CALL THE GOVERNOR
TO VETO SB 1265!
SB 1265 (Wieckowski) is the anti-consumer bill sponsored by the Center for California Homeowner Association Law (CCHAL).
If passed, it will increase the cost of elections and jeopardize homeowner privacy. It prohibits homeowners from adopting standards for who can serve on their boards.
If the bill is signed by the Governor, you will be forced to accept felons, delinquents, those in violation of the CC&Rs, and litigants on your boards and give them access to homeowner records.
To SEND AN EMAIL to Gov. Brown to veto the bill, click the following link, and THEN click on "Contact Your Legislator Now" https://caiclac.com/current-campaigns/
Also, CALL THE GOVERNOR at 916-445-2841, choose option #6 to speak to a person, and then ask the staffer who picks up for a VETO on Senate Bill 1265. They will ask for you zip code. That's it. It only takes a few minutes to send an email and make the call.
Many of you have expressed frustration with the constant stream of bad legislation from Sacramento. Bad legislation is due in large part because those drafting and sponsoring it don’t understand associations or are biased against them.
CLAC. Fortunately, CAI’s California Legislative Action Committee (CLAC) has been working to defeat negative legislation or make it less bad. In addition, it sponsored Assembly Bill 2912 which seeks to protect association finances.
Common Sense Protection. Because homeowner associations are targets of fraud and embezzlement, the bill provides boards with guidance on common sense protection of their finances.
AB 2912, introduced by Assembly Member Jacqui Irwin, requires simple measures to protect association finances. It will:
• require fidelity bond insurance in an amount equal to or exceeding current reserves, plus three months of assessments;
• require a monthly review of financial statements rather than quarterly; and
• prohibit electronic transfers of funds without board approval.
Boards are not required to meet monthly to review financials. They can designate a board member or board members to review the financials monthly and ratify them at their next meeting.
Support. Protecting association finances is critically important. AB 2912 passed out of the Assembly and is making its way through the Senate (next stop is the Senate Judiciary Committee). For more information about AB 2912, or to find out how you can support AB 2912, check out CLAC’s recently renovated website as well as the Davis-Stirling website for new laws.
Thank you to Nathan McGuire, Vice Chair of CLAC, for this legislative update.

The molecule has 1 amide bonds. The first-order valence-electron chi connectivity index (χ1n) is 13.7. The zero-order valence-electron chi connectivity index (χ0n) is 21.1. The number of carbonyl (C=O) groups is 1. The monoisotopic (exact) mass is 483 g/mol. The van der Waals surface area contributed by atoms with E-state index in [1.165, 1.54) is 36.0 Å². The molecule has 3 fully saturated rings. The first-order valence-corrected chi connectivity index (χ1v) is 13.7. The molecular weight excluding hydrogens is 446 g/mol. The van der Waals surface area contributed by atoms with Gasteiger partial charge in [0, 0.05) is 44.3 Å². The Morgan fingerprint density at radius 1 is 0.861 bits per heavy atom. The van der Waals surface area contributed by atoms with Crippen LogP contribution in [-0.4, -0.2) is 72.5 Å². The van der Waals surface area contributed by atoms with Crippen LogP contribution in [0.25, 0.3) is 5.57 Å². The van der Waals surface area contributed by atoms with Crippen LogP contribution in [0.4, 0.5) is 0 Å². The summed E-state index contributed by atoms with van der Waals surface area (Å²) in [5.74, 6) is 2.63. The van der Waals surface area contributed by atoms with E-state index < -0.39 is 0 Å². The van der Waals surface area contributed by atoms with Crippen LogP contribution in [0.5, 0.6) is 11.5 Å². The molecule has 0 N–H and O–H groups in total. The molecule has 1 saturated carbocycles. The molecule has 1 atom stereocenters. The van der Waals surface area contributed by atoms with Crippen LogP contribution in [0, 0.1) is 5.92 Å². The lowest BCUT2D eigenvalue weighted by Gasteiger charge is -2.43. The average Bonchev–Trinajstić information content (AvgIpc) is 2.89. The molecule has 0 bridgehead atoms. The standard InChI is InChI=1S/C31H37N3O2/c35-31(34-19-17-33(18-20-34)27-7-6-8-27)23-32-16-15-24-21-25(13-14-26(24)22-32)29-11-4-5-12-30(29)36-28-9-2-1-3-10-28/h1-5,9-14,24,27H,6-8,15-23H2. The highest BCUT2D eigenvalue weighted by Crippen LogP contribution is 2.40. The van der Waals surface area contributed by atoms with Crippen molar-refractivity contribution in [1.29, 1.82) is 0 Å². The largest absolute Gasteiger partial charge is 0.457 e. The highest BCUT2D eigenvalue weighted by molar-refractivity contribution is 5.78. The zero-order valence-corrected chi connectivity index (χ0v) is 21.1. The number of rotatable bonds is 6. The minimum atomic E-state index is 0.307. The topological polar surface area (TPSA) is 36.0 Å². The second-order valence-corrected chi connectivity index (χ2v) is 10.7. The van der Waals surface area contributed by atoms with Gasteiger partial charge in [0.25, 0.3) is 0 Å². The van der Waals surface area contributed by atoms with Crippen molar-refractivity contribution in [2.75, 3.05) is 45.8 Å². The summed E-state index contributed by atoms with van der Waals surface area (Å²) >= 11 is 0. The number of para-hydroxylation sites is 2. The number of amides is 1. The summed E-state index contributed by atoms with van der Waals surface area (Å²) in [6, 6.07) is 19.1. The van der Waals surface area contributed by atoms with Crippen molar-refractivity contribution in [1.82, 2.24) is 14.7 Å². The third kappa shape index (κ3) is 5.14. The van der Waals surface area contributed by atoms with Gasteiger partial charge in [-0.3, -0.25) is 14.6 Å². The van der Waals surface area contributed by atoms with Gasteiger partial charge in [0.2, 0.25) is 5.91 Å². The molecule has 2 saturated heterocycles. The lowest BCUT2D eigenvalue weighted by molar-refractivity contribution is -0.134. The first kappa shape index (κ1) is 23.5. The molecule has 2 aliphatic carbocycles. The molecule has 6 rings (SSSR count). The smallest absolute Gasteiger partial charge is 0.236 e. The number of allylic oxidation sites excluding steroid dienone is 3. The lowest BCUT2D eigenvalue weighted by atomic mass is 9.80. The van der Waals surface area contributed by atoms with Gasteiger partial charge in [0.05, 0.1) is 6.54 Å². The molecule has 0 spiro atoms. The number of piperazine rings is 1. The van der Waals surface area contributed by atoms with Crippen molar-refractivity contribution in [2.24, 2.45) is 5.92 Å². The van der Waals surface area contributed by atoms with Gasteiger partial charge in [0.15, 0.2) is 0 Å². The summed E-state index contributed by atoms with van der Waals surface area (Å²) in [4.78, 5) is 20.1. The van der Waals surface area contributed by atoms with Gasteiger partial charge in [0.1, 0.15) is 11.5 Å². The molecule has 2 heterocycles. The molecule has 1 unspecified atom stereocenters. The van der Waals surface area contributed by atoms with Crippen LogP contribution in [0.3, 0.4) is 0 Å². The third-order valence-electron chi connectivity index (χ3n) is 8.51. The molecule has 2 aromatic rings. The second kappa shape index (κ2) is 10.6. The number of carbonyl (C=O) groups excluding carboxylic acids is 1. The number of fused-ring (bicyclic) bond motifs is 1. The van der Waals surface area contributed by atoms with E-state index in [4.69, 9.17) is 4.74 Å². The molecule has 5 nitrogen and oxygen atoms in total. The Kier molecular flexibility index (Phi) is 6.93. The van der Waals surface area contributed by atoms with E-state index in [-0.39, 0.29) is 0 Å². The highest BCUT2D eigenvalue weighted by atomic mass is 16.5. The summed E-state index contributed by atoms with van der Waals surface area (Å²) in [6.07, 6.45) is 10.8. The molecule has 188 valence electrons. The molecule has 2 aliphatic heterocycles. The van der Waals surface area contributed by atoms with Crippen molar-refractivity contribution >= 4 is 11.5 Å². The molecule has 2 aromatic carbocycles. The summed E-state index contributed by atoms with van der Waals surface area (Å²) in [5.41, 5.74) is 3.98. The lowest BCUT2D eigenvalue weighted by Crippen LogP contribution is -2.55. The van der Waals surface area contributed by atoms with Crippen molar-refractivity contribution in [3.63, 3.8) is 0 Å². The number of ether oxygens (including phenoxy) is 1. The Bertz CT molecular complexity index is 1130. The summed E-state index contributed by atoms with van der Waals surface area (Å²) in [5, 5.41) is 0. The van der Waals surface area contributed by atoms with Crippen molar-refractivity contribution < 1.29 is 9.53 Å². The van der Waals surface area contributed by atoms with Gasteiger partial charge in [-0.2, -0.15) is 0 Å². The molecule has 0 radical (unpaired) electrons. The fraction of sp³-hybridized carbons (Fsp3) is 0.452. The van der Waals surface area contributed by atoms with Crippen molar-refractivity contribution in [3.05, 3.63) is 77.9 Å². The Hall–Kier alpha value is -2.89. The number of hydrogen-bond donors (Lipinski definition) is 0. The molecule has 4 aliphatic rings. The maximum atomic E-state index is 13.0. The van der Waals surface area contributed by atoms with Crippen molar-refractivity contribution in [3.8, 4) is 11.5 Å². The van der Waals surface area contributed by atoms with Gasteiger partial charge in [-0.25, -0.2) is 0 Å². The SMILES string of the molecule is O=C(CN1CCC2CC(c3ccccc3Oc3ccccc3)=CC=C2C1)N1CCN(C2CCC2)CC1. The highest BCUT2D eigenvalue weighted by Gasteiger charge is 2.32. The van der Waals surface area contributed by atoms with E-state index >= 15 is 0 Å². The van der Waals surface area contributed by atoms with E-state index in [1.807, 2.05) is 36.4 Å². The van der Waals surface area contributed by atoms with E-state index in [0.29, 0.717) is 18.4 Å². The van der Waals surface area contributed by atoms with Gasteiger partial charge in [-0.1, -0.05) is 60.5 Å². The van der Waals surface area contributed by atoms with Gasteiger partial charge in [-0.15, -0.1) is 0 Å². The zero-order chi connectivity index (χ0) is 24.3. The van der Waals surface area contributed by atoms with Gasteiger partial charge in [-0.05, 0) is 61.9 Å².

QUESTION: I am a real estate agent and currently have a listing of a condo. The title of this condo is under my husband's name and is in a family trust that involves me. Both my husband and I are board members.
We are aware of the repairs needed to be done in this complex that could cost nearly $4 million, and the reserve budget is only $1 million. Hence, future special assessments. Are we to disclose all this to potential buyers? As a licensed real estate agent, I would like to make sure I am doing the right thing and am not being deceitful to the buyer.
ANSWER: In real estate it's all about location, location, location. There is a second, lesser known imperative: disclose, disclose, disclose.
Potential Exposure. You and your husband have double exposure. You have special knowledge as board members and you have fiduciary obligations as Realtors. Put yourself in the shoes of young first-time buyers sinking their last penny into buying a condominium. Would it be important to them to learn the association was badly under-reserved and likely faced a large special assessment?
Jury Sympathy. Withholding information from the young couple could get you sued. A jury would not be sympathetic that you steered the couple into buying a condominium they would lose as soon as an assessment dropped into their laps.
RECOMMENDATION: Realtors on boards face disclosure dilemmas--which is why they should either step off the board or not list and sell units in the association while on the board. If you stay on the board, you should steer fellow directors into raising the dues to increase funding of the reserves and clearly explain to the membership the underfunding problem. It puts the association on the path of healthy finances and reduces your exposure as directors.
SB 1265. The author of the response to the question on black water was outstanding; Clear, complete, succinct, and valuable, as the author went on to advise as to what to do in an emergency.
Too bad such a clear message was not available regarding SB 1265. You failed to state that passage of SB 1265 will disallow open nominations for election to the board, permit the cancellation of future elections for a board, and remove fiscal control of the HOA from the owners and give it to a partnership of a self-perpetuating, unelected board and the property manager. -Marilyn H.
RESPONSE: Thank you for the kudos on the black water article. Regarding the train wreck known as SB 1265, you must have missed my newsletters where I discussed the bill at length in main articles and the Feedback section on June 3, 2018; June 10, 2018; June 17, 2018; July 8, 2018; July 22, 2018; August 5, 2018; and August 19, 2018.
The bill sponsored by the Center for California Homeowner Association Law (CCHAL) takes away your right as homeowners to regulate who sits on your board. CCHAL found a willing accomplice in Sen. Wieckowski to force you to accept felons, delinquents and litigants on your boards of directors.
CCHAL managed to push their bill through the Assembly and Senate. It now sits on Gov. Brown's desk awaiting signature. Hence, our request that everyone immediately write and call Governor Brown and ask him to VETO this dreadful bill.